February 26, 2014
Guest: Dana Milbank, James Clyburn, Seth Rogen, Anna Tovar, Dan Savage
CHRIS MATTHEWS, MSNBC HOST: Ted Cruz secedes from the union.
Let`s play HARDBALL.
Good evening. I`m Chris Matthews in Washington.
"Let Me Start" tonight with this. American democracy has rested on the
people`s changing loyalties between two major political parties. They`re
like two teams taking their turns at bat. For a century-and-a-half, we
have chosen either a Democrat or a Republican to be our president,
Democrats or Republicans to control each of the two houses of Congress.
But what if one of the two parties goes ballistic, heading so far off the
spectrum that it`s no longer competing for the majority of the voters`
loyalty? What if the Republicans get hijacked? If this happens, if the
Republican Party becomes a torpedo headed directly for the U.S. Capitol, if
it becomes a cruise missile targeted at the government itself, what then?
Well, this is the scary ambition of a certain senator from Texas, who not
only aims to topple the Republican Party leadership but smirks publicly
at the trouble he has created. To Ted Cruz of Texas, government shutdowns
and debt ceiling defaults are all in a day`s work. They are the business
he has chosen. For him, compromise is a curse word, and Republican
senators, including Senate Republican leader Mitch McConnell, spend their
days running from fights, as he puts it.
Well, earlier today, we awoke to news that Cruz is backing a rump group of
the right wing that wants to topple not just Mitch McConnell, but a whole
slate of Senate Republican leaders and veterans. Can he bring down the
Republican leadership? Can he explode the party, leaving it unable to
compete, for example, with Hillary Clinton next time? All this -- or also
that his wild bunch can rebuild it into a smaller, nastier political party
home only to the hard, embittered right wing.
David Corn is the Washington bureau chief for "Mother Jones" and an MSNBC
political analyst. And Dana Milbank in a columnist for "The Washington
Gentlemen, this is rare in American politics. We have right, left, center.
We have a lot of nasty right (INAUDIBLE) but we only got one guy I know of
who seems to have a ballistic purpose, to blow up his political party.
Rand Paul wants to move it over to the right. We know that. He may
succeed. But this guy wants to take it apart starting at the top.
DAVID CORN, "MOTHER JONES," MSNBC POLITICAL ANALYST: I think the way to
understand Ted Cruz is to realize that he believes he`s leading a crusade.
There`s a theology to this. There`s some political calculations, sure, as
well, but he really believes that the Republicans, if they do anything, if
they let the Obama budget pass, they are enabling what he sees as the
destruction of the United States, and he`s taking it, self-appointed, self-
MATTHEWS: The functioning of the American government is his enemy.
CORN: Yes -- self-anointed to be the one to say no to this. It gives him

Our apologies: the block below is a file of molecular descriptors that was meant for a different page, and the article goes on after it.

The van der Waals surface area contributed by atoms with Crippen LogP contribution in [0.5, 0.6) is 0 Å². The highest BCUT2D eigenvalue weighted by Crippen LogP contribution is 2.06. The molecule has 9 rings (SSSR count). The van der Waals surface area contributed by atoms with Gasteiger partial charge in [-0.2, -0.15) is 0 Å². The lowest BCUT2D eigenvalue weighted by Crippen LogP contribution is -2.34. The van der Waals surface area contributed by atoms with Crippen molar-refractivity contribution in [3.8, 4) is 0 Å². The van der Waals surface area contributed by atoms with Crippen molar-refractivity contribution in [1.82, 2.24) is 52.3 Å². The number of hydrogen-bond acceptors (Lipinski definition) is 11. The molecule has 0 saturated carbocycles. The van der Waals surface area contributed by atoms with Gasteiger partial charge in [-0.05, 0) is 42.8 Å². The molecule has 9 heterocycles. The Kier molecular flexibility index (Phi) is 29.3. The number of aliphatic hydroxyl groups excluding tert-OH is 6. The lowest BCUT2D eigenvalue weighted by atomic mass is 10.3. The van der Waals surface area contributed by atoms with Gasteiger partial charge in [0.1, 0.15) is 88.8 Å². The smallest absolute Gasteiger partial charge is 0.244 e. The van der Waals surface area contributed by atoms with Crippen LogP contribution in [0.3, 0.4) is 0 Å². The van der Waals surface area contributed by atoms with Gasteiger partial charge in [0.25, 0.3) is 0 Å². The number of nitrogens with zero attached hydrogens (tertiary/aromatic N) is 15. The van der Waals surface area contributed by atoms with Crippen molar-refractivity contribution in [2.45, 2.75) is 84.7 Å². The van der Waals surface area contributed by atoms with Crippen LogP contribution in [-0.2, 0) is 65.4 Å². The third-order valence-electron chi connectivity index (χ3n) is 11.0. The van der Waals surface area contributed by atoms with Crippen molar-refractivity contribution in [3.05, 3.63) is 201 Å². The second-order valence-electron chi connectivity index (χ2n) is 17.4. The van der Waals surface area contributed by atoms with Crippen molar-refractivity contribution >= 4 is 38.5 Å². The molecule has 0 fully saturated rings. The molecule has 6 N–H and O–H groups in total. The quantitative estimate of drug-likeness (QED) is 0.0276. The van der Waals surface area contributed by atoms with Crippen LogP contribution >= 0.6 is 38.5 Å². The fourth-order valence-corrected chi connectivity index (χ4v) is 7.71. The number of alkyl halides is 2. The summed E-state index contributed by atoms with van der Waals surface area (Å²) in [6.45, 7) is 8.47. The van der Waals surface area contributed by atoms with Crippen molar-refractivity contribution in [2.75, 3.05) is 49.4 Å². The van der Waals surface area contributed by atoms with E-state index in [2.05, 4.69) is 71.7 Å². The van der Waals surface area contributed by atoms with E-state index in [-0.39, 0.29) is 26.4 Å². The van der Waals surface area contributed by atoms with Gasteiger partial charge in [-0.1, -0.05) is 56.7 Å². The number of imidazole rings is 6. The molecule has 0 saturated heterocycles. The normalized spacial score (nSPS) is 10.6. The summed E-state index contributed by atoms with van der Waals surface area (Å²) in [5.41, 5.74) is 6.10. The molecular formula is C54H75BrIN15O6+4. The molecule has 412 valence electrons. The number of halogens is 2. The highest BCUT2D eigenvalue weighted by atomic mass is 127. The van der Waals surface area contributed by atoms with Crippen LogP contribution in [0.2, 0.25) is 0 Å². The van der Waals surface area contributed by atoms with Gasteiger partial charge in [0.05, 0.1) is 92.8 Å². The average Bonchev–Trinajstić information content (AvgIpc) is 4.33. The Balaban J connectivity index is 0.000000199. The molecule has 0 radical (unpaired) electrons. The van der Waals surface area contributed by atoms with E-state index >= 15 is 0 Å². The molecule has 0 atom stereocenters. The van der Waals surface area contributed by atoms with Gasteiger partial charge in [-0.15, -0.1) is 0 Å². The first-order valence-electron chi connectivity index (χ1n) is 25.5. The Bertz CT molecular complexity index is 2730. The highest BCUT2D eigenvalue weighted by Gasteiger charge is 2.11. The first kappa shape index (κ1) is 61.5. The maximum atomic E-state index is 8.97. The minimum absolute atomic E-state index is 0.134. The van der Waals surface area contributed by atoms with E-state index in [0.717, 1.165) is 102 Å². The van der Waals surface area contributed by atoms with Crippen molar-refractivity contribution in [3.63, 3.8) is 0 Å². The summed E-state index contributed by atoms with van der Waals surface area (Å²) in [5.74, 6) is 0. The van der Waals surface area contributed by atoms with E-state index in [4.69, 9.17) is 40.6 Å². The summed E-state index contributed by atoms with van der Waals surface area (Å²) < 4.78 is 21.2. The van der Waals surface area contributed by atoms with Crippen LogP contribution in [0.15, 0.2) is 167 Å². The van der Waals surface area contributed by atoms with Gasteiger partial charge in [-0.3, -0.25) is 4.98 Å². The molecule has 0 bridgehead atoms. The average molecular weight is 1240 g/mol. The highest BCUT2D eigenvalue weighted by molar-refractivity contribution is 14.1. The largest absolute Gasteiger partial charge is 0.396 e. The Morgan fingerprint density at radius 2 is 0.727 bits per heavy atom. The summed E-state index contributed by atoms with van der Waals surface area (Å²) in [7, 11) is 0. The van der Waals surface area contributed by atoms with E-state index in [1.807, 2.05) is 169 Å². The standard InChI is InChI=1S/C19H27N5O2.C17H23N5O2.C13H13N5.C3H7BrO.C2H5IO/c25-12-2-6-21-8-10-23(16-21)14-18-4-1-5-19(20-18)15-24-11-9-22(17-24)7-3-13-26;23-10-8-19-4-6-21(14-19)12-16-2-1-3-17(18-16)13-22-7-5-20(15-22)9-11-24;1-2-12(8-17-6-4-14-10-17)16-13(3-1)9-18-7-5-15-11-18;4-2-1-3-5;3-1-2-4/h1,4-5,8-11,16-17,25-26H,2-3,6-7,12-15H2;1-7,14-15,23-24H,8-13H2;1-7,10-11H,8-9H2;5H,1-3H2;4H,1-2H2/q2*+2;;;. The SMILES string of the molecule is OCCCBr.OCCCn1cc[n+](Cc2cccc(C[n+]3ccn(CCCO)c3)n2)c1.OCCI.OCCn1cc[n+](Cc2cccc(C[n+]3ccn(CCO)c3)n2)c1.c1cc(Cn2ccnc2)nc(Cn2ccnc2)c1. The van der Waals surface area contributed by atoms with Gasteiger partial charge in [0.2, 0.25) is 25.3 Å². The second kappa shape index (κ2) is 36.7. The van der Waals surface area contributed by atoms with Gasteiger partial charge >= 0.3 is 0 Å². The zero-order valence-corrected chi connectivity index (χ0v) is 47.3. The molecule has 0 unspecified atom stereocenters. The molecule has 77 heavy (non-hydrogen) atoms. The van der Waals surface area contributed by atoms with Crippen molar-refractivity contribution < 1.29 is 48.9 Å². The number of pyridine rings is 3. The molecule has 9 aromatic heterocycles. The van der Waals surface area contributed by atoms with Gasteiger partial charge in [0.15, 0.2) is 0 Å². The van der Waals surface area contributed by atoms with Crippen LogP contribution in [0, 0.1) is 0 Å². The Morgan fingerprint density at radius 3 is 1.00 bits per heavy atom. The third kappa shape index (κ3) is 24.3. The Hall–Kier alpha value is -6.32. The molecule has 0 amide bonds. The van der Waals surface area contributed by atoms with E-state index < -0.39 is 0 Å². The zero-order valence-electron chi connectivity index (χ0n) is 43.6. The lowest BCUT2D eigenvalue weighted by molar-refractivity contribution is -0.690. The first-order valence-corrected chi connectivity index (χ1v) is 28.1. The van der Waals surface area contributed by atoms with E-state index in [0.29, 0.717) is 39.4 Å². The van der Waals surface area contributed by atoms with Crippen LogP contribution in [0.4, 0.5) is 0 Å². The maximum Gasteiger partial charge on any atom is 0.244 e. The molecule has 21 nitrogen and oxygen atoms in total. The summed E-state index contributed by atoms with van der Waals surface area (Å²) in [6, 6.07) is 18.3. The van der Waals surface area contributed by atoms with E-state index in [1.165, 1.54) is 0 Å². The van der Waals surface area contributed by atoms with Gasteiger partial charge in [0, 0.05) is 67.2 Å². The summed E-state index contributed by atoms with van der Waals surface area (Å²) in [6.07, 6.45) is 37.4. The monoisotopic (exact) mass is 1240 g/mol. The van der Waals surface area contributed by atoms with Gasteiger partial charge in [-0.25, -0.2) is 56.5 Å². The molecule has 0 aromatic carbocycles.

a part of the Tea Party base. But I -- I`m coming to the conclusion that
he really kind of believes that he is the conservative savior. And if that
means destroying Mitch McConnell and electing Tea Party folks who believe
Obama is like Nazis, so be it..
MATTHEWS: Well, they know some Spanish down in Texas, so I can use the
word "cojones." This guy`s got them. He`s out to knock off Mitch
McConnell, knock off Roberts, Pat Roberts of Kansas, knock off --
CORN: Thad Cochran?
MATTHEWS: -- Thad Cochran. He`s going down a whole list of Republicans
he has lunch with every week that he`s trying to destroy.
DANA MILBANK, "WASHINGTON POST": Yes.
MATTHEWS: And it`s -- it just came out today.
MILBANK: I disagree slightly with what David is saying Bill Clinton I
think that Ted Cruz is actually a charlatan. And I`ve been following him -
MATTHEWS: You think he`s a fraud?
MILBANK: A complete fraud. And I`ve been following him for something like
15 years now, and I think he`s a classic opportunist.
MATTHEWS: Then he really is Joe McCarthy because McCarthy was a fraud.
MILBANK: I think there`s an awful lot of that going on here. Now, he`s
not -- of course, he`s not loyal to the Republican Party. He`s not loyal
to any party other than his own interests. And you saw that when the Tea
Party arose, he switched from being an establishment lawyer-type guy who
helped to get George Bush elected, you know, this hustler out of Princeton
and Harvard law school, to suddenly, he`s going to be this demagogue from
the Tea Party. He sees this as a way to his own aggrandizement.
MATTHEWS: Well, here`s what Cruz writes in a fundraising letter we were
talking about this morning. It`s for something called -- I don`t even know
this group -- the Madison Group -- Madison Project. And take note of the
McCarthyesque language in that little number. Quote -- and here it comes -
- "Our nation desperately needs more strong conservative fighters in the
Senate, not more moderate career politicians who will sacrifice principle
and compromise with Democrats at every turn. Pull out all the stops to
elect solid, principled conservative fighters. It`s time to elect some
conservatives who won`t run from a fight."
There he is.
CORN: Well, you know, there`s -- there`s a --
MATTHEWS: They run from a fight. They`re treasonous, traitors. These
guys are not to be trusted, unprincipled. He`s talking about McConnell!
CORN: He`s talking about McConnell, McCain, Lindsey Graham and John
Cornyn, the lot of them. But the thing is, the group -- the guys they`s
supporting -- Chris McDaniel, who`s running against Thad Cochran -- this is
the guy who went to a neo-confederate secessionist group`s meeting. He`s
talking about Milton Wolf in Kansas, who`s up against Pat Roberts. Wolf
gets out there -- he`s a second cousin of Obama, but he compares Obama to
Hitler. He posts X-rays of dead people to the Internet and makes jokes